Jan 23 2015
For a while now I’ve been intending to make more use of a Kimsufi dedicated server I have, and making use of its datacentre-hosted location for remote connectivity testing seems like a good plan.
Although all the internal network services I have running are monitored from within the host network, I’ve so far had little external monitoring in place – WordPress’ Jetpack Plugin lets me know if this blog goes offline, and the excellent Andrews & Arnold send a variety of notifications if the VDSL connection to the router drops.
There are likely more suitable options available, but I chose monit to perform the monitoring from the remote server. Alternatives such as Nagios/Icinga are much more focussed on remotely posting locally-run test results, and monit does have the advantage of being (generally) quick and easy to setup.
There are, however, some caveats: monit can be configured to send email alerts, and will do so (unless the ‘SET ALERT recipient WITH REMINDER ON n CYCLES‘ configuration option is used) only on a state-change – from a test passing to failing, or from failing to passing. There is also the ‘EXEC‘ option to run an external script or binary – but this is actioned every single time the given test fails. When the command is used to tweet a notification that the service has failed (which can then be used as the basis for a free SMS alerting solution!) this can quickly lead to exceeding the twitter account quota without further rate-limiting. This form of rate-limiting is easily implemented, but it feels like something which monit should account for, rather than leaving this to the user. I’m considering patching monit to provide an ‘EXEC ON STATE CHANGE‘ option to provide equivalent functionality to ‘ALERT‘…
An additional problem I ran into is that monit’s protocol-specific tests can be a little inflexible: the IMAP test proceeds linearly through trying to opening a socket to the IMAP server, checking that a server-first banner is received, sending a ‘LOGOUT‘ command, checking for a response, and then confirming that the response contains the IMAP ‘* BYE‘ sign-off. All well and good. And, indeed, a Dovecot IMAP session on port 143 fits perfectly:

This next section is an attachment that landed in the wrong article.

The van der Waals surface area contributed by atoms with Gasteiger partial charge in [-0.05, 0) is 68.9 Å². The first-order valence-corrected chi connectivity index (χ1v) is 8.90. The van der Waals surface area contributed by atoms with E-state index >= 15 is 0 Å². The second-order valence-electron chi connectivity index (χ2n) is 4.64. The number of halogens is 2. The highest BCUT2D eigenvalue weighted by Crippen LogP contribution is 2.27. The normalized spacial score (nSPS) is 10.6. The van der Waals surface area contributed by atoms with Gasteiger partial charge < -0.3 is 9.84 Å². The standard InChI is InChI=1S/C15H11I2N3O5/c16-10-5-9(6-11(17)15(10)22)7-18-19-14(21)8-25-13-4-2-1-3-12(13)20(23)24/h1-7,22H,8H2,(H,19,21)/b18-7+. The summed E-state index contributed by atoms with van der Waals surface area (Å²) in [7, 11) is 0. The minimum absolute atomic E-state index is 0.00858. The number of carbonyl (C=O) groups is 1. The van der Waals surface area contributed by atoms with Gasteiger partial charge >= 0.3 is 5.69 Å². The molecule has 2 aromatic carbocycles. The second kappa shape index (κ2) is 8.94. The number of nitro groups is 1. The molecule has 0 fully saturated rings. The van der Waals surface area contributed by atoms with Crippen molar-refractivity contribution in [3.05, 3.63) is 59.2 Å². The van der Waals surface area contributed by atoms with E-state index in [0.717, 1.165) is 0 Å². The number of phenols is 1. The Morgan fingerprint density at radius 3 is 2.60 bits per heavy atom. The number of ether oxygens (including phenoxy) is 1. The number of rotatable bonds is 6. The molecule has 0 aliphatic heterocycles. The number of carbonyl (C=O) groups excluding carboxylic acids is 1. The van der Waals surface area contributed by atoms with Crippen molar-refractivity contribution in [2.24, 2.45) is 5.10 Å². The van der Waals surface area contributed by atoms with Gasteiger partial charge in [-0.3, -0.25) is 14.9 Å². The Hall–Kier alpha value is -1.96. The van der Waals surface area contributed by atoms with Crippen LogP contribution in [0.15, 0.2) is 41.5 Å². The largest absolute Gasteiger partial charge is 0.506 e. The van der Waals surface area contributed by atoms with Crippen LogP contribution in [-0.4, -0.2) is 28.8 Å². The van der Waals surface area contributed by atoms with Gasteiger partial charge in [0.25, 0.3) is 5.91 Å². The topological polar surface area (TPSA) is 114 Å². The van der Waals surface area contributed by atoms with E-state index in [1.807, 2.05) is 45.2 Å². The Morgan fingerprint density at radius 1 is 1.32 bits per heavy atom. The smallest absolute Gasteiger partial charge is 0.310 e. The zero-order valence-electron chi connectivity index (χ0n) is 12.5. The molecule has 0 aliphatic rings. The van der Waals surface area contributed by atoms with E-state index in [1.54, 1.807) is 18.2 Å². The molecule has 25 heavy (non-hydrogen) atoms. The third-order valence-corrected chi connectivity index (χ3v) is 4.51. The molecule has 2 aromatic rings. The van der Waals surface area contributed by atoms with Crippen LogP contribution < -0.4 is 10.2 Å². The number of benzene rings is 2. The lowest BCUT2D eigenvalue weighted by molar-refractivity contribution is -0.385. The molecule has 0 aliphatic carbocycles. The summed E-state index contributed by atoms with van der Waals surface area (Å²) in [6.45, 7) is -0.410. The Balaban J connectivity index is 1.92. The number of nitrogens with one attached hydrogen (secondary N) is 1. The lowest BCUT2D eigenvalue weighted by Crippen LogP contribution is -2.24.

$ telnet <imap server> 143 Connected to <imap server>. Escape character is '^]'. * OK [CAPABILITY IMAP4rev1 LITERAL+ SASL-IR LOGIN-REFERRALS ID ENABLE IDLE STARTTLS LOGINDISABLED] Dovecot ready. 1 LOGOUT * BYE Logging out 1 OK Logout completed. Connection closed by foreign host.
… however, an IMAPS session to the same server instead results in:
$ openssl s_client -connect <imap server>:993 CONNECTED(00000003) ... --- * OK [CAPABILITY IMAP4rev1 LITERAL+ SASL-IR LOGIN-REFERRALS ID ENABLE IDLE AUTH=PLAIN AUTH=LOGIN] Dovecot ready. 1 LOGOUT closed
(… and interestingly, using STARTTLS over IMAP results in a server prompt of ‘. OK Pre-login capabilities listed, post-login capabilities have more.‘, and similarly no closing reply)
This causes monit to generate alerts with the somewhat self-contradicatory error message:
Description: failed protocol test [IMAP] at INET[<ip>:993] via TCPSSL -- IMAP: logout response read error -- Success
This is unfortunate, as it makes monitoring of secure IMAP services impossible with stock monit. Luckily, the check_imap() code in monit is pretty simple, and so a patched version which is tolerant to connections being dropped on logout (but which will still validate the response if one is provided) is now available from srcshelton/gentoo-ebuilds/app-admin/monit on GitHub. For other distributions or to manually build monit, the patch is at monit-5.11-imap.patch.